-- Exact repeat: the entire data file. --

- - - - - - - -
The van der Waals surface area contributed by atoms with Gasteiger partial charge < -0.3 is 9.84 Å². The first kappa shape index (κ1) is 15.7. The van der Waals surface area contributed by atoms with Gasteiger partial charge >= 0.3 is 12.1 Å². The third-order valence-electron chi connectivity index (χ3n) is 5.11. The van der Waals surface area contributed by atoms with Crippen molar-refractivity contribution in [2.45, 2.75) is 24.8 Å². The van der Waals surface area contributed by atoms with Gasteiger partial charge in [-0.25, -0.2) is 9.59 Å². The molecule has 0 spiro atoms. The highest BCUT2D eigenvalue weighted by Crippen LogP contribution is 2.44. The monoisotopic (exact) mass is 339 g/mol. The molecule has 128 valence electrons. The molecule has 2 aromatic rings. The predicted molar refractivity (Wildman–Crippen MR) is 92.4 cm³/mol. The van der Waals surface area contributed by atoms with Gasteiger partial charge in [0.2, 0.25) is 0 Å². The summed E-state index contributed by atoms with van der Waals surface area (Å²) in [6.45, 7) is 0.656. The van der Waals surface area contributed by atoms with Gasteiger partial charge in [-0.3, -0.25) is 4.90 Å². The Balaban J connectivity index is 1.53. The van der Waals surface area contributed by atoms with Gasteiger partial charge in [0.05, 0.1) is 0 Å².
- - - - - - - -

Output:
The van der Waals surface area contributed by atoms with Gasteiger partial charge < -0.3 is 9.84 Å². The first kappa shape index (κ1) is 15.7. The van der Waals surface area contributed by atoms with Gasteiger partial charge >= 0.3 is 12.1 Å². The third-order valence-electron chi connectivity index (χ3n) is 5.11. The van der Waals surface area contributed by atoms with Crippen molar-refractivity contribution in [2.45, 2.75) is 24.8 Å². The van der Waals surface area contributed by atoms with Gasteiger partial charge in [-0.25, -0.2) is 9.59 Å². The molecule has 0 spiro atoms. The highest BCUT2D eigenvalue weighted by Crippen LogP contribution is 2.44. The monoisotopic (exact) mass is 339 g/mol. The molecule has 128 valence electrons. The molecule has 2 aromatic rings. The predicted molar refractivity (Wildman–Crippen MR) is 92.4 cm³/mol. The van der Waals surface area contributed by atoms with Gasteiger partial charge in [0.2, 0.25) is 0 Å². The summed E-state index contributed by atoms with van der Waals surface area (Å²) in [6.45, 7) is 0.656. The van der Waals surface area contributed by atoms with Gasteiger partial charge in [-0.3, -0.25) is 4.90 Å². The Balaban J connectivity index is 1.53. The van der Waals surface area contributed by atoms with Gasteiger partial charge in [0.05, 0.1) is 0 Å².